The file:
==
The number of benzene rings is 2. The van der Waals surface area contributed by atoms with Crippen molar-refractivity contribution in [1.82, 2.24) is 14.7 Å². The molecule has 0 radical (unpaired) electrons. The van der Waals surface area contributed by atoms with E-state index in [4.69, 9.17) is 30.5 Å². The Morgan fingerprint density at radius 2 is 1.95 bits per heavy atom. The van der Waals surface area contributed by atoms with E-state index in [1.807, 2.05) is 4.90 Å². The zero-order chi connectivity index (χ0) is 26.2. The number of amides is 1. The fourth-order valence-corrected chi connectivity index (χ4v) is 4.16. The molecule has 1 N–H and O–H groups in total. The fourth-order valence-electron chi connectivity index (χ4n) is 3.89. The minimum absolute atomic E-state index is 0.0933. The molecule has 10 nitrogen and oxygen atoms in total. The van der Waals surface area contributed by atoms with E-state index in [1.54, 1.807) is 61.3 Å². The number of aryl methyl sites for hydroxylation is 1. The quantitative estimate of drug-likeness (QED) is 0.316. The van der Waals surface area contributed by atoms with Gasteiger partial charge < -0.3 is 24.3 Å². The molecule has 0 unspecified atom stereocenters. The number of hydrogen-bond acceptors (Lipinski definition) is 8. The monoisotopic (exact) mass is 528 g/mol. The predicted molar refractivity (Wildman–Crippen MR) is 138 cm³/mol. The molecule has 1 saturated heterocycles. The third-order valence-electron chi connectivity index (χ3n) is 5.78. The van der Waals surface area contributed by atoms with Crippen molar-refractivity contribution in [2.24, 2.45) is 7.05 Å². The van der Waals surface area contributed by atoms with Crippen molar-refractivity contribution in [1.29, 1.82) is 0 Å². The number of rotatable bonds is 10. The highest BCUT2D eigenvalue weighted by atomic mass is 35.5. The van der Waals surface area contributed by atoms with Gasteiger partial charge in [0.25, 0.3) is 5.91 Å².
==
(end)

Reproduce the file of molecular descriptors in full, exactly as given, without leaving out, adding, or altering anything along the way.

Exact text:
The number of benzene rings is 2. The van der Waals surface area contributed by atoms with Crippen molar-refractivity contribution in [1.82, 2.24) is 14.7 Å². The molecule has 0 radical (unpaired) electrons. The van der Waals surface area contributed by atoms with E-state index in [4.69, 9.17) is 30.5 Å². The Morgan fingerprint density at radius 2 is 1.95 bits per heavy atom. The van der Waals surface area contributed by atoms with E-state index in [1.807, 2.05) is 4.90 Å². The zero-order chi connectivity index (χ0) is 26.2. The number of amides is 1. The fourth-order valence-corrected chi connectivity index (χ4v) is 4.16. The molecule has 1 N–H and O–H groups in total. The fourth-order valence-electron chi connectivity index (χ4n) is 3.89. The minimum absolute atomic E-state index is 0.0933. The molecule has 10 nitrogen and oxygen atoms in total. The van der Waals surface area contributed by atoms with E-state index in [1.54, 1.807) is 61.3 Å². The number of aryl methyl sites for hydroxylation is 1. The quantitative estimate of drug-likeness (QED) is 0.316. The van der Waals surface area contributed by atoms with Gasteiger partial charge < -0.3 is 24.3 Å². The molecule has 0 unspecified atom stereocenters. The number of hydrogen-bond acceptors (Lipinski definition) is 8. The monoisotopic (exact) mass is 528 g/mol. The predicted molar refractivity (Wildman–Crippen MR) is 138 cm³/mol. The molecule has 1 saturated heterocycles. The third-order valence-electron chi connectivity index (χ3n) is 5.78. The van der Waals surface area contributed by atoms with Crippen molar-refractivity contribution in [2.24, 2.45) is 7.05 Å². The van der Waals surface area contributed by atoms with Crippen molar-refractivity contribution in [1.29, 1.82) is 0 Å². The number of rotatable bonds is 10. The highest BCUT2D eigenvalue weighted by atomic mass is 35.5. The van der Waals surface area contributed by atoms with Gasteiger partial charge in [0.25, 0.3) is 5.91 Å².